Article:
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Published on August 01, 2009

Women's Wellness August 2009

Preconception Health and Pregnancy

We make sure our cars are ready for long road trips; our bodies are no different, except in importance. Months before you even consider having a baby make sure to visit with your doctor and go over “pre-trip” planning and what you will need to know during pregnancy as well as once the baby is born.

Important issues your doctor will discuss with you include lifestyle, special concerns, your health, and the environment in which you live. Your eating habits, use of vitamins and nutrients, and your current exercise routine will also be addressed. These are important because if you have any deficiencies, it’s not only you that will be affected but also your baby.

If you are overweight, diabetes and/or high blood pressure can be significant risks. Also, if you aren’t consuming enough calories—on average, women should get 2,000 calories per day—being underweight can make it more difficult to conceive. It’s not just enough to get the calories, but making sure they are the right foods—vitamins and supplements are a must for every woman. Folic acid is especially crucial before and during pregnancy as well as while nursing in order to reduce your baby’s chances of developing anencephaly, the underdevelopment of the brain, or spina bifida, where the spine’s bones don’t form adequately around the spinal cord.

If you are still at the point where you are trying to conceive, the old-fashioned way should be your first route. This means just keeping track of your menstrual cycle each month. Starting with day 1 of your menstrual cycle, count ahead 14 days later to when ovulation is likely to start, if you have a consistent 28-day cycle. Drinking alcohol, smoking, and taking certain medicines can decrease your chances of getting pregnant or harm the baby if you are, in fact, pregnant but just not aware of it yet. If you avoid these things and stay healthy, conception should occur within one year. Should you or your partner suspect you may be infertile, seeing a doctor who specializes in fertility issues may be your best bet. 

Every year, more newborn babies are welcomed into the world by the caring professionals at Crozer-ChesterMedical Center and Delaware County Memorial Hospital than by any other health system in Delaware County. For more information about Crozer-Keystone Health System’s Maternity Services or for a referral to a CKHS physician or midwife, call 1-800-CK-HEALTH (1-800-254-3258). You may also visit http://4Ubaby.crozer.org for more information or to view interactive guides to maternity care.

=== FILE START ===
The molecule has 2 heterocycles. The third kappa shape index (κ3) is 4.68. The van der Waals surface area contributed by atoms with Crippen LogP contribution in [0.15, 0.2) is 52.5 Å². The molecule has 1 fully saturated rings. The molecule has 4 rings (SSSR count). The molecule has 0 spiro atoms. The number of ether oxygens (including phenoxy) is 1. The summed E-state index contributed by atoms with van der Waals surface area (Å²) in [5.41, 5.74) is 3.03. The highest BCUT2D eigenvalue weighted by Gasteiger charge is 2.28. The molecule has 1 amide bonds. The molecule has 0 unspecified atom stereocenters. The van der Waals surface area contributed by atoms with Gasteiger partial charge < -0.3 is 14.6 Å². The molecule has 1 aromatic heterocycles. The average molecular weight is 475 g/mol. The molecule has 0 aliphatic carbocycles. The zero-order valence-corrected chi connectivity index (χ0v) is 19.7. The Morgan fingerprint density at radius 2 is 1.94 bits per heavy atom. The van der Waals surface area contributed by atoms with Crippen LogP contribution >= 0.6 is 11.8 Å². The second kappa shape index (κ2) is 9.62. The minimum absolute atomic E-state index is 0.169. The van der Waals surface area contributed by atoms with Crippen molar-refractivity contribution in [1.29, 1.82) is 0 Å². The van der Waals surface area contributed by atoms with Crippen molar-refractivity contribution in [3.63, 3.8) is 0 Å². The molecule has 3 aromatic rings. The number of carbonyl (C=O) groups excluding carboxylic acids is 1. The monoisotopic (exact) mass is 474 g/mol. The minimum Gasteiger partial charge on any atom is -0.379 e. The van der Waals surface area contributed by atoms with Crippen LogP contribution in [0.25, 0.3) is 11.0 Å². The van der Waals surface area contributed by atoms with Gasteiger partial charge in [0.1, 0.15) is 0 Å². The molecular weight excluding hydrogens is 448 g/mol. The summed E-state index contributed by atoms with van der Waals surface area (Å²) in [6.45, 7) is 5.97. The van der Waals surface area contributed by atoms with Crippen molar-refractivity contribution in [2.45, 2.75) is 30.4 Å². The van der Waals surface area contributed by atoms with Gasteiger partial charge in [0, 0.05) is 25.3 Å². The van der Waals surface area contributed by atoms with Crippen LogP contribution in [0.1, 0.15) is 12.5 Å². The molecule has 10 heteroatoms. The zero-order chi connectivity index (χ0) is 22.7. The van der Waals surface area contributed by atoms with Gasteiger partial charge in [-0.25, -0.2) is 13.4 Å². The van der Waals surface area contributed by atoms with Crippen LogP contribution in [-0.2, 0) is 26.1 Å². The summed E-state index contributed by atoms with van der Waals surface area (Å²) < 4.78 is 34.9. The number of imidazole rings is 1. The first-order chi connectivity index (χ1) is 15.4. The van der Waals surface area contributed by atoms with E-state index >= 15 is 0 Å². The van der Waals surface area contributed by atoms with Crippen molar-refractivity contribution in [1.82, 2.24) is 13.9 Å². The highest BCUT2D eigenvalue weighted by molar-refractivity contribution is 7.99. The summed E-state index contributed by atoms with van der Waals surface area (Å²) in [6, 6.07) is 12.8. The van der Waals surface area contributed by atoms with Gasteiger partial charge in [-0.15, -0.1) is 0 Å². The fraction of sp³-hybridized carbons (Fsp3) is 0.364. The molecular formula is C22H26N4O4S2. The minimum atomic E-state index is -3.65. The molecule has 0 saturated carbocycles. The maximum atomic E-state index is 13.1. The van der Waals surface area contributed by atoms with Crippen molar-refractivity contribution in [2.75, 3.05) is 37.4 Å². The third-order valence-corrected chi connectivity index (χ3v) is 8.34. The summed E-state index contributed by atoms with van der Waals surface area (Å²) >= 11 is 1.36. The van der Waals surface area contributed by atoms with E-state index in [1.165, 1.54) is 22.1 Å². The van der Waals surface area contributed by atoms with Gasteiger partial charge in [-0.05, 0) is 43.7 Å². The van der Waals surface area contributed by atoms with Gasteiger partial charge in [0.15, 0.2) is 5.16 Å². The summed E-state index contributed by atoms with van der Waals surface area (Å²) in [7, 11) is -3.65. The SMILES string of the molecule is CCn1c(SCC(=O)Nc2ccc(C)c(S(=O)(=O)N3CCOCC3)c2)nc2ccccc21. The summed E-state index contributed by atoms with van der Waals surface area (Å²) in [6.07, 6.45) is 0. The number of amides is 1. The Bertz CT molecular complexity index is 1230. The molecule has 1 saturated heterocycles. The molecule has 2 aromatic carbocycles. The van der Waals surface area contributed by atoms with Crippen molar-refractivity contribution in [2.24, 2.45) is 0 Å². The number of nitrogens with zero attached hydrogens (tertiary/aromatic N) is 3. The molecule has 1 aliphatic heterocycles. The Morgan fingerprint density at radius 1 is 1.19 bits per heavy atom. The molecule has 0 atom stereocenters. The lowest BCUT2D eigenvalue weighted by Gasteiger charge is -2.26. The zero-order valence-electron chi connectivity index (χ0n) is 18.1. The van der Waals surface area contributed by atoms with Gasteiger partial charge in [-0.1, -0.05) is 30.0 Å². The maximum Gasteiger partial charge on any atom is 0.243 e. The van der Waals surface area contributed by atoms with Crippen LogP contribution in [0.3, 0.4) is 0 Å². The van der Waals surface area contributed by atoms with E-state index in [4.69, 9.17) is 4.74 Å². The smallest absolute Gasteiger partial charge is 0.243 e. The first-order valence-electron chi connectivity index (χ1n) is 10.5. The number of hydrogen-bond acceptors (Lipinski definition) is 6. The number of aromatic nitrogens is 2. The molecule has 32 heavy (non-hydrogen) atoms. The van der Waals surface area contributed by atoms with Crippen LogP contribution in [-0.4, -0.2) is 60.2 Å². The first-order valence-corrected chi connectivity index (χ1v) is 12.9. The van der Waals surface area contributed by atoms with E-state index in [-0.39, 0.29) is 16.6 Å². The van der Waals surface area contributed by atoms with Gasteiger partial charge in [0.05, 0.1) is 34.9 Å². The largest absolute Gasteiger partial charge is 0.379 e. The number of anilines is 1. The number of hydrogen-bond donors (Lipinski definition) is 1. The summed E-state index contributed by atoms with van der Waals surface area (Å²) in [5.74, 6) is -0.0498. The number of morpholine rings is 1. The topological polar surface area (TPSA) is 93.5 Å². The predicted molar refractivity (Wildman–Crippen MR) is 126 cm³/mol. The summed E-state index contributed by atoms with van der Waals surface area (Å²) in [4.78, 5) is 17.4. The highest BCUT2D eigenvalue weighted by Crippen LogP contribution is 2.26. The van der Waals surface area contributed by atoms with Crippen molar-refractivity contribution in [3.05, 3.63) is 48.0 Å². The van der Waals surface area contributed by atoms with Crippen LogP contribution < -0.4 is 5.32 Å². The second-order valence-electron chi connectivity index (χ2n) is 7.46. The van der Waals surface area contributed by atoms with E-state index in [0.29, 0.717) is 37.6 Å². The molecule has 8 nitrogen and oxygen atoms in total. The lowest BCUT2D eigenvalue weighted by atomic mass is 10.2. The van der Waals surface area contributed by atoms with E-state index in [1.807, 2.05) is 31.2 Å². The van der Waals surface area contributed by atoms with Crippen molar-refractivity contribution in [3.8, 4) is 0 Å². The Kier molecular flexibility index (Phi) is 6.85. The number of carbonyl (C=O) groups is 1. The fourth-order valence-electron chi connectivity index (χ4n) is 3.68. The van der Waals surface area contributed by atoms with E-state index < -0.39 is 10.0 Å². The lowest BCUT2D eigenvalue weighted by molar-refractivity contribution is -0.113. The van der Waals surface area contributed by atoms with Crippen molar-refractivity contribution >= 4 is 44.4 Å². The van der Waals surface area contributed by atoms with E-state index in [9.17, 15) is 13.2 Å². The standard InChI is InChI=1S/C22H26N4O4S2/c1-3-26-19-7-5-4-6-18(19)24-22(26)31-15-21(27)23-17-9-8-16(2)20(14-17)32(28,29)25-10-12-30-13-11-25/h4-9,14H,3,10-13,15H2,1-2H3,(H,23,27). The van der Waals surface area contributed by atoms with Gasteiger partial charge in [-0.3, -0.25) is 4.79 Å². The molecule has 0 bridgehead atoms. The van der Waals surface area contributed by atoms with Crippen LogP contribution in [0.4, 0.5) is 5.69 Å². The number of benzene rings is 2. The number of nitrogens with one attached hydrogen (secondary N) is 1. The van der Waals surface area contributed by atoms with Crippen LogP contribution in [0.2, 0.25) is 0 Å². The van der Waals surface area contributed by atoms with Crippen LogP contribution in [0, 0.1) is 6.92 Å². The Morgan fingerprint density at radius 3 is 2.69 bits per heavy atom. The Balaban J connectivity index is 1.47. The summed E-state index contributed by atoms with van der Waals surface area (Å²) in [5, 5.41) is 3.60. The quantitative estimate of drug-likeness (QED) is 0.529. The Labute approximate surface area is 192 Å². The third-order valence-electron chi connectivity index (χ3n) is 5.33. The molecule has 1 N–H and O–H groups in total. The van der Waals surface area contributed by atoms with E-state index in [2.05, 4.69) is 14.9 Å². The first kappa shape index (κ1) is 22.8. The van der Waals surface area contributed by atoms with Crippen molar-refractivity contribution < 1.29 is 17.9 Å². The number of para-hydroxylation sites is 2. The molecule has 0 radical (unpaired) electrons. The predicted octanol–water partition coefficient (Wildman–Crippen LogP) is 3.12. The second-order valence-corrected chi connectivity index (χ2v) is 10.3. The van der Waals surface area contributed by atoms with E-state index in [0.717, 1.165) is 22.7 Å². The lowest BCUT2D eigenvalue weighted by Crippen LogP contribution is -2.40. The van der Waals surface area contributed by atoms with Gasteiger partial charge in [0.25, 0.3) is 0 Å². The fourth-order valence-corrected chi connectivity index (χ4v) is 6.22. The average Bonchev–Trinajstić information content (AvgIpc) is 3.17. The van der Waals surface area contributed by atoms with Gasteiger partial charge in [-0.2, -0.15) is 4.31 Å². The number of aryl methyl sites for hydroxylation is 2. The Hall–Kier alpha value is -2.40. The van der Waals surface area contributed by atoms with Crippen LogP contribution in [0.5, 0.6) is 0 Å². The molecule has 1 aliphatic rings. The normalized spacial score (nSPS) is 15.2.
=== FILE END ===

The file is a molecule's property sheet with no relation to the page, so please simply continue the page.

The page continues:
Reviewed by Guy Hewlett, M.D., Crozer-Chester MedicalCenter obstetrician/gynecologist with Suburban OB-GYN. Office location in Upland, Pa., (610) 447-7610.

Contact Us

Crozer-Keystone Health System

Grant Gegwich, Vice President

Phone: 610-447-6316
Fax: 610-447-2015
Pager: 610-604-1728

Crozer-Chester Medical Center

Grant Gegwich, Vice President

Phone: 610-447-6316
Fax: 610-447-2015
Pager: 610-604-1728

Kate Stier, Director

Phone: 610-447-6314
Fax: 610-447-2015
Pager: 610-541-3130

Community Hospital

Grant Gegwich, Vice President

Phone: 610-447-6316
Fax: 610-447-2015
Pager: 610-604-1728

Kate Stier,  Director

Phone: 610-447-6314
Fax: 610-447-2015
Pager: 610-541-3130

Springfield Hospital

Grant Gegwich, Vice President

Phone: 610-447-6316
Fax: 610-447-2015
Pager: 610-604-1728

Kate Stier,  Director

Phone: 610-447-6314
Fax: 610-447-2015
Pager: 610-541-3130

Healthplex Sports Club

Grant Gegwich, Vice President

Phone: 610-447-6316
Fax: 610-447-2015
Pager: 610-604-1728

Kate Stier, Director

Phone: 610-447-6314
Fax: 610-447-2015
Pager: 610-541-3130

Delaware County Memorial Hospital

Mary Wascavage
Director of Public Relations and Marketing

Phone: 610-284-8619
Fax: 610-284-8606
Pager: 610-318-0861

Taylor Hospital

Mary Wascavage, Director

Phone: 610-284-8619
Fax: 610-284-8606
Pager: 610-318-0861